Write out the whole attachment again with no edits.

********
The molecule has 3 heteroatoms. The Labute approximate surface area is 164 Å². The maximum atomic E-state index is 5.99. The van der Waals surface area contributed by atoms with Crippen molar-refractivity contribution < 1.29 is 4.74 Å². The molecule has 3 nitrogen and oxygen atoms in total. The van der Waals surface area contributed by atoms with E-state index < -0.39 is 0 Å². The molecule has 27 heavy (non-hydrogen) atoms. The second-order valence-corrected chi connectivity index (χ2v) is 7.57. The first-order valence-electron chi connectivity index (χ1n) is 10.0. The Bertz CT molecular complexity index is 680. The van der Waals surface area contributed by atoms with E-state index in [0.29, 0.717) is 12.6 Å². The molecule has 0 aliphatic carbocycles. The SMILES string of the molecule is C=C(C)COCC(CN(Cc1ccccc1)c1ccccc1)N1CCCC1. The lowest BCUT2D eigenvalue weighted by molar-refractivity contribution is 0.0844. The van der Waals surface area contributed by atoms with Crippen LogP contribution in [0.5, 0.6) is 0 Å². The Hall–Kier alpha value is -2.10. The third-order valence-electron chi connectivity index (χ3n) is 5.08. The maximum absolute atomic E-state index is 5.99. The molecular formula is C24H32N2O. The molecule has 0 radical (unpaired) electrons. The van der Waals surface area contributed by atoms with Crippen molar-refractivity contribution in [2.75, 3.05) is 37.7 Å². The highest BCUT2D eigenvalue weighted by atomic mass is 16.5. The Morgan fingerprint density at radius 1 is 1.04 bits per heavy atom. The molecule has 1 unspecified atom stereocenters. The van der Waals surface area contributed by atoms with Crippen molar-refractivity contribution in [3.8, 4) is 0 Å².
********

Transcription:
The molecule has 3 heteroatoms. The Labute approximate surface area is 164 Å². The maximum atomic E-state index is 5.99. The van der Waals surface area contributed by atoms with Crippen molar-refractivity contribution < 1.29 is 4.74 Å². The molecule has 3 nitrogen and oxygen atoms in total. The van der Waals surface area contributed by atoms with E-state index < -0.39 is 0 Å². The molecule has 27 heavy (non-hydrogen) atoms. The second-order valence-corrected chi connectivity index (χ2v) is 7.57. The first-order valence-electron chi connectivity index (χ1n) is 10.0. The Bertz CT molecular complexity index is 680. The van der Waals surface area contributed by atoms with E-state index in [0.29, 0.717) is 12.6 Å². The molecule has 0 aliphatic carbocycles. The SMILES string of the molecule is C=C(C)COCC(CN(Cc1ccccc1)c1ccccc1)N1CCCC1. The lowest BCUT2D eigenvalue weighted by molar-refractivity contribution is 0.0844. The van der Waals surface area contributed by atoms with Crippen LogP contribution in [0.5, 0.6) is 0 Å². The Hall–Kier alpha value is -2.10. The third-order valence-electron chi connectivity index (χ3n) is 5.08. The maximum absolute atomic E-state index is 5.99. The molecular formula is C24H32N2O. The molecule has 0 radical (unpaired) electrons. The van der Waals surface area contributed by atoms with Crippen molar-refractivity contribution in [2.75, 3.05) is 37.7 Å². The highest BCUT2D eigenvalue weighted by atomic mass is 16.5. The Morgan fingerprint density at radius 1 is 1.04 bits per heavy atom. The molecule has 1 unspecified atom stereocenters. The van der Waals surface area contributed by atoms with Crippen molar-refractivity contribution in [3.8, 4) is 0 Å².